The most unique aspect of TUT is our comedy show hosted by our founder, Rahim Jessani. In each episode, he breaks down a complex problem currently affecting society in a witty and concise fashion. We partner up with academics, nonprofits and other organizations to use their resources to make sure our information is factual. TUTtv is based on The Patriot Act with Hasan Minhaj.
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The Great Climate Migration
When discussing the long-term effects of climate change, they can often seem abstract, or too large to be possible. The idea of our known geography altering over time, summers heating up too much to bear, and animals going extinct over just a few decades can seem like a foreign or impossible concept to grasp. But what isn’t abstract is the migration happening right now to millions of people whose lives had relied on the delicate balance of our ecosystem.Just as climate change poses scientific and developmental challenges, it also poses a very human one. We have to humanely provide and re-home these refugees and build a more fair world for all.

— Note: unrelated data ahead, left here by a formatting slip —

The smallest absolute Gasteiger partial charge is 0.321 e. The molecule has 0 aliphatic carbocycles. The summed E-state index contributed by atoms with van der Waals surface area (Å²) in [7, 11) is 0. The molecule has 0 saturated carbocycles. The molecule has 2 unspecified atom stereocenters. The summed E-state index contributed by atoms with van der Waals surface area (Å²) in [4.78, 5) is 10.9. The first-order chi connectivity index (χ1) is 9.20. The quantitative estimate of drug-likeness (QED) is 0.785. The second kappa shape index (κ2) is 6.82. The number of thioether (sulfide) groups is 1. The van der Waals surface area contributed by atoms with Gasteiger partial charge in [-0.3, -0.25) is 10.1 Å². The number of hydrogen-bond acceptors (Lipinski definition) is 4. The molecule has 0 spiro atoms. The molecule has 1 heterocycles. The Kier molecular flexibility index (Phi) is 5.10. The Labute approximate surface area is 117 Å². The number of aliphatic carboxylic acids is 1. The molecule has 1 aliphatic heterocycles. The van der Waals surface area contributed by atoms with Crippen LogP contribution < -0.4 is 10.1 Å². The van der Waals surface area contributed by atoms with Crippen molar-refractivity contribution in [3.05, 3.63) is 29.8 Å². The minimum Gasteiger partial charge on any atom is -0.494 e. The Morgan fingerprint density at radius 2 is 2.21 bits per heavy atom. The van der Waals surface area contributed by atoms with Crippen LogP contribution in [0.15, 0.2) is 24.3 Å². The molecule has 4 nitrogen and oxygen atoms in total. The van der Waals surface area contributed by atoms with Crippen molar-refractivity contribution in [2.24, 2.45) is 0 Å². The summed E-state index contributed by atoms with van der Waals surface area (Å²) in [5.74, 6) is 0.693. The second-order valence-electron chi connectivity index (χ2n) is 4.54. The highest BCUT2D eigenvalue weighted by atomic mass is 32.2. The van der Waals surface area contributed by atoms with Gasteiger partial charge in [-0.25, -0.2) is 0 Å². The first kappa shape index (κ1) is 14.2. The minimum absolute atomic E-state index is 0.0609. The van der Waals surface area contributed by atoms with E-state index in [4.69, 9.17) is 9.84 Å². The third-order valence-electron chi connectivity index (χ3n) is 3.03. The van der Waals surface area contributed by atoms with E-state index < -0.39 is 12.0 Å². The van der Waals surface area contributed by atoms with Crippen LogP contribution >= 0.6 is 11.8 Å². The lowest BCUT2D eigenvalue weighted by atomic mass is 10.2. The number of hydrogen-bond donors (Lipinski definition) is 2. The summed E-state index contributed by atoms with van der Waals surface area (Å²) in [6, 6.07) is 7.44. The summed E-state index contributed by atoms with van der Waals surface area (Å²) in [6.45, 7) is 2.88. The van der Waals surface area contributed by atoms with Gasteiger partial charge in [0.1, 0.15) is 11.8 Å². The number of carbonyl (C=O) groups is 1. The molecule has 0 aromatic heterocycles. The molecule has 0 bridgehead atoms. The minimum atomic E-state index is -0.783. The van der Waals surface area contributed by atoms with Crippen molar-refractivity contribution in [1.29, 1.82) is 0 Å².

Gender Inequality in Sports
Women are often underpaid and treated unequally in sports. Phrases like “you throw like a girl” hurt girls’ dreams of being athletes. Learn about the consequences of these actions in our society and how they evoke the cycle of gender inequality. We dedicate this episode to the late Kobe and Gianna Bryant
The History of Racial Rhetoric
Learn about how some of the rhetoric we used in the past is similar today. We talked with Historian Martin Summers to explain to us how this rhetoric has hindered black progress.
Failing to Cover Africa
When our media outlets cover global conversations such as climate change, poverty, or inequality, Africa often gets left out. Consequently, we know nothing about the region and its problems. Instead of educating ourselves, we often perpetuate stereotypes. Our government also fails to provide basic aid or support for the region. Last year, the USAID only gave 7 billion dollars to the entire continent that holds more than a billion people. Yet even when “the people” try to enact change, it is often temporary and full of pity. Instead of justice. Change is possible. We have protested and demanded for international problems many times in the past. Africa should be no different. But if news outlets refuse to provide a platform for their problems or successes, how will we be able to understand the continent at all? We hope you give this episode as much as attention as you do to others.